A Connecticut woman has plead guilty in a New Jersey courtroom to conspiracy to commit wire fraud after she used more than $546,000 in customer payments, she owed to her former employers in customer payments, for her own personal use, Acting U.S. Attorney Rachael A. Honig announced on Wednesday.

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Melissa Corso, 50, of Groton, Connecticut, ran her scheme alongside former co-worker Joseph Spaccavento as the pair tried diverting customer payments that were owed to their former employers, 'the Victim Company' and the 'Predecessor Victim Company' over the course of five-years between February of 2013 and September of 2018.

Acting Attorney Honig relayed information over from the courtroom which revealed that Corso gave information to a PayPal account, that happened to be in Spaccavento's name and run with his work email address, and instructed those customers to submit payments that way.

Investigators later found out, as they combed through what happened, that that account was not run by the companies but a personal account created so that Corso and Spaccavento could take the money for themselves and others.

They then used the money to pay for personal expenses which they had shipped to their home and offices.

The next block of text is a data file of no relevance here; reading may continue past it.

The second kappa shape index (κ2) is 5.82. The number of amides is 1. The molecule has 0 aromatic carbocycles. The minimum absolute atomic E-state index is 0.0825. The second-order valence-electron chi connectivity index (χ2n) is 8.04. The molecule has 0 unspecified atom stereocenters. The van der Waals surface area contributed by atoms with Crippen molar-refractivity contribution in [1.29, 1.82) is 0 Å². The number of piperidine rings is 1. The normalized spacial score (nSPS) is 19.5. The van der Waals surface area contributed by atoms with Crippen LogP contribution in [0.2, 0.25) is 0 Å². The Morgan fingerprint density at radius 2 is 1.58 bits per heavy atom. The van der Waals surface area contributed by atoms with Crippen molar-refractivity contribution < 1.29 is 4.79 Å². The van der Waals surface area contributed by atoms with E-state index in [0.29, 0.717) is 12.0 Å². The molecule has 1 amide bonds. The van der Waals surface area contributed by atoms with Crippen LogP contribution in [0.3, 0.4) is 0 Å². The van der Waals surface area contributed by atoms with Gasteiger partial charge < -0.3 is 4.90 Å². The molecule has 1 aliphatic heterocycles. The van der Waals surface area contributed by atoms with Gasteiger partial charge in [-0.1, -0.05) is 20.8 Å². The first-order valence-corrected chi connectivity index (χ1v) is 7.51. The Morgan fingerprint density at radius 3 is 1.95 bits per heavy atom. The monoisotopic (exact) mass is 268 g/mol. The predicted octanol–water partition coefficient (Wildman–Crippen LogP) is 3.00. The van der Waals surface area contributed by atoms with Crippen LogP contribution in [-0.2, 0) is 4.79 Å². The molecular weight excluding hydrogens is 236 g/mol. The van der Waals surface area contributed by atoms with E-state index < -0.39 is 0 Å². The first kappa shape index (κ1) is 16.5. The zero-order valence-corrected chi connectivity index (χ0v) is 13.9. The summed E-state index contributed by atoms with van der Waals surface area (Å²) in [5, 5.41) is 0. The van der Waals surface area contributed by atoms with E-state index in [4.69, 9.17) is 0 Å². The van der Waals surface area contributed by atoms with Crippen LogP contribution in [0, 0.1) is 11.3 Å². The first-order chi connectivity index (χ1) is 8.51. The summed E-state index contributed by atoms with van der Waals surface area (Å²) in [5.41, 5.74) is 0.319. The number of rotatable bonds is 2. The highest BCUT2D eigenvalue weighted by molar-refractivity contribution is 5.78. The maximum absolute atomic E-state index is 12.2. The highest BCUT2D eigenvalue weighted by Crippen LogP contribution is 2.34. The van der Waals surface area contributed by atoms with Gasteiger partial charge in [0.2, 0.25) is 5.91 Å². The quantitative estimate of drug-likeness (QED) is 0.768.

In all, the scheme Corso helped run led to losses of approximately $516,857 and as she continued to divert the funds of the Victim Company, after Spaccavento left the Victim Company around September of 2018, additional losses piled up to another approximately $29,735.

Corso was arrested on February 5, 2021 and charged by criminal complaint with two counts of wire fraud.

Spaccavento previously pleaded guilty to a one-count Information charging him with conspiracy to commit wire fraud on May 3, 2021 and is, at the moment, awaiting his sentencing.

Acting Attorney Honig said that the conspiracy to commit wire fraud count is punishable by a maximum of 20 years in prison and a fine of $250,000, "or twice the gross amount of gain or loss from the offense, whichever is greater."

Sentencing is scheduled for December 8, 2021.

The government is represented by Assistant U.S. Attorney Jennifer S. Kozar of the U.S. Attorney’s Office Economic Crimes Unit in Newark.

Defense counsel: John Yauch, Esq., Newark, New Jersey.

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